Focus, Feedly and other amazing apps of the week | Cult of Mac

Focus, Feedly and other amazing apps of the week


Check out this week’s amazing apps, you lucky people.
Check out this week’s amazing apps, you lucky people.
Photo: Cult of Mac

This week we check out Feedly’s amazing new iOS app, remember to take breaks with Focus, and write shortcuts from scratch, in code (!), with the Shortcuts Cub compiler. Woah, right?

Feedly – Smart News Reader

Isn’t it beautiful?
Isn’t it beautiful?
Photo: Feedly

Last month, RSS news reader service Feedly got a completely redesigned app. This week it has been updated further to add native support for Instapaper, Pocket, and Evernote. IT also looks great on the new iPads, and you can enjoy all the other great new features — gestures, an ultra-clean design, and the awesome notes-and-highlights tool. Download and try it out with a free month-long pro trial.

Price: Free

Download: Feedly – Smart News Reader from the App Store (iOS)

Focus – Time Manager

Focus is a break timer for your iPhone and iPad. It reminds you to take a break from work at regular intervals, and then tell you to get back to work after your break. I use it while I’m working to remind me to get up from my desk.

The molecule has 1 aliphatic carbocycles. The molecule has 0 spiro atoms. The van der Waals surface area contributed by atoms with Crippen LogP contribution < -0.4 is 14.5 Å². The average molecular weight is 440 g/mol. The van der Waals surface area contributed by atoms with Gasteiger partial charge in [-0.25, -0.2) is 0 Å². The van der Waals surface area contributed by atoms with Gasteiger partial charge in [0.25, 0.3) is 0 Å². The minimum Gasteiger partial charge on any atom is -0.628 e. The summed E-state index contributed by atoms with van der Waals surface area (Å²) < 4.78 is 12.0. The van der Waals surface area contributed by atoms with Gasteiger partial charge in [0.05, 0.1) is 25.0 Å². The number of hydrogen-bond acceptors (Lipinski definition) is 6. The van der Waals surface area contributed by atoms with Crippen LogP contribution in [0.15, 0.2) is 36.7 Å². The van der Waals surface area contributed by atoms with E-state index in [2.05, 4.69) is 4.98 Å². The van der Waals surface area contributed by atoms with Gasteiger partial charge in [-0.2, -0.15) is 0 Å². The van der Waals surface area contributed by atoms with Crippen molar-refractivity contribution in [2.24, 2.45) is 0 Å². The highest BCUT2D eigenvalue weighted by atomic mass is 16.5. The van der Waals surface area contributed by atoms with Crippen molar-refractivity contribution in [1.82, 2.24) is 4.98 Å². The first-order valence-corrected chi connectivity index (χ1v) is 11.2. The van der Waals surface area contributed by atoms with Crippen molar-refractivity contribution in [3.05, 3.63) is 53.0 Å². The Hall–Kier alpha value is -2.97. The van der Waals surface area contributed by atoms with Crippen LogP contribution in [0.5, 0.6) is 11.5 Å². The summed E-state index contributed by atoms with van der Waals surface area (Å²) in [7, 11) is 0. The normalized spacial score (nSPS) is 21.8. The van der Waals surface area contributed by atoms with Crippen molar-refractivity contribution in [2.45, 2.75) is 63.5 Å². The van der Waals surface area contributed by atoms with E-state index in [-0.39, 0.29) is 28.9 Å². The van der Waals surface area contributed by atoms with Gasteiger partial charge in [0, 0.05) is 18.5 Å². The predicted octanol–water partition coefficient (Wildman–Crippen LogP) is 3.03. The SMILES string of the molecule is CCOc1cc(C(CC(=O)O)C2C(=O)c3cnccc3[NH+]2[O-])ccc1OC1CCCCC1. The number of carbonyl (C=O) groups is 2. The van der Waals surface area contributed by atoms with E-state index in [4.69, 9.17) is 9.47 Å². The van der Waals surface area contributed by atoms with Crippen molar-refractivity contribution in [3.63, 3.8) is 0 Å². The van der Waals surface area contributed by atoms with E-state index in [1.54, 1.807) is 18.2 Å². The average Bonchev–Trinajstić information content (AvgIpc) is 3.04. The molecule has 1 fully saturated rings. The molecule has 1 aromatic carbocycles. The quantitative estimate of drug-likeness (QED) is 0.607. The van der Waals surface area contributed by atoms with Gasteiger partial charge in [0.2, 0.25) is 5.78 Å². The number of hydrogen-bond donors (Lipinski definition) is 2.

It works with Siri Shortcuts, has a Today View widget so you never need to even open the app to use it, and has just been updated with a sweet true-black theme for pro users, and even live-syncs your sessions between devices using iCloud.

Price: Free

Download: Focus – Time Manager from the App Store (iOS)

Compiling for Shortcuts

Create shortcuts using code.
Create shortcuts using code.
Photo: Will Richardson

Did you ever take a look at shortcuts and think, “ This is great, but if only I could program it by writing code, instead of by dragging blocks around”? Then Compiling for Shortcuts is for you. It comes from developer Will Richardson, and lets you write code in the Cub language, then compile it into a Shortcut.

This is amazing for coders, because it lets you write apps the way you usually do, instead of having to scroll through a long list of steps all the time. Richardson reverse-engineered the Shortcuts plist format, so the output is a shortcut that can be opened right in the Shortcuts app, just like any other shared shortcut. It’s pretty wild, and all available on Github.

Price: Free

Download: Cub Shortcuts on Github


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